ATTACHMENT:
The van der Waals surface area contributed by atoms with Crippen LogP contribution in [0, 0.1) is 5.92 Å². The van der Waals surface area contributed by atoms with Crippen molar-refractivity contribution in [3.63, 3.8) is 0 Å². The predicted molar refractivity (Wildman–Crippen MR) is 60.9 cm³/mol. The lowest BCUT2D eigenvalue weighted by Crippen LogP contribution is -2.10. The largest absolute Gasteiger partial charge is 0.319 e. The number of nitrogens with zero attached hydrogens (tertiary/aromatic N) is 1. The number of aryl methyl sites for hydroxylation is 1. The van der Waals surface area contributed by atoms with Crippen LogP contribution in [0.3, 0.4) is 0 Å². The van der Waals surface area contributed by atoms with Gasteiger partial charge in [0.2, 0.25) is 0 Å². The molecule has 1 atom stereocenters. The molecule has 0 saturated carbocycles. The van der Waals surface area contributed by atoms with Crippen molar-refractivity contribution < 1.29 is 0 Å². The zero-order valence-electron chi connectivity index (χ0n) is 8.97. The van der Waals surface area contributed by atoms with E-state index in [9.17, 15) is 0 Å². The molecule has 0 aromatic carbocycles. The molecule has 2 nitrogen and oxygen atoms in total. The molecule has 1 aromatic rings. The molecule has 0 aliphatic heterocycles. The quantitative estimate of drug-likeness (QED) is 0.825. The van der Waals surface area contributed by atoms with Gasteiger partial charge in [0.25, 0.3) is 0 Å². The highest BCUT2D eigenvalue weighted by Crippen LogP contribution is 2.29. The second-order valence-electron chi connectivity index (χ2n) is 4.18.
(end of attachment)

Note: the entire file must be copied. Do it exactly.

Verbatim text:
The van der Waals surface area contributed by atoms with Crippen LogP contribution in [0, 0.1) is 5.92 Å². The van der Waals surface area contributed by atoms with Crippen molar-refractivity contribution in [3.63, 3.8) is 0 Å². The predicted molar refractivity (Wildman–Crippen MR) is 60.9 cm³/mol. The lowest BCUT2D eigenvalue weighted by Crippen LogP contribution is -2.10. The largest absolute Gasteiger partial charge is 0.319 e. The number of nitrogens with zero attached hydrogens (tertiary/aromatic N) is 1. The number of aryl methyl sites for hydroxylation is 1. The van der Waals surface area contributed by atoms with Crippen LogP contribution in [0.3, 0.4) is 0 Å². The van der Waals surface area contributed by atoms with Gasteiger partial charge in [0.2, 0.25) is 0 Å². The molecule has 1 atom stereocenters. The molecule has 0 saturated carbocycles. The van der Waals surface area contributed by atoms with Crippen molar-refractivity contribution < 1.29 is 0 Å². The zero-order valence-electron chi connectivity index (χ0n) is 8.97. The van der Waals surface area contributed by atoms with E-state index in [9.17, 15) is 0 Å². The molecule has 0 aromatic carbocycles. The molecule has 2 nitrogen and oxygen atoms in total. The molecule has 1 aromatic rings. The molecule has 0 aliphatic heterocycles. The quantitative estimate of drug-likeness (QED) is 0.825. The van der Waals surface area contributed by atoms with Gasteiger partial charge in [0.25, 0.3) is 0 Å². The highest BCUT2D eigenvalue weighted by Crippen LogP contribution is 2.29. The second-order valence-electron chi connectivity index (χ2n) is 4.18.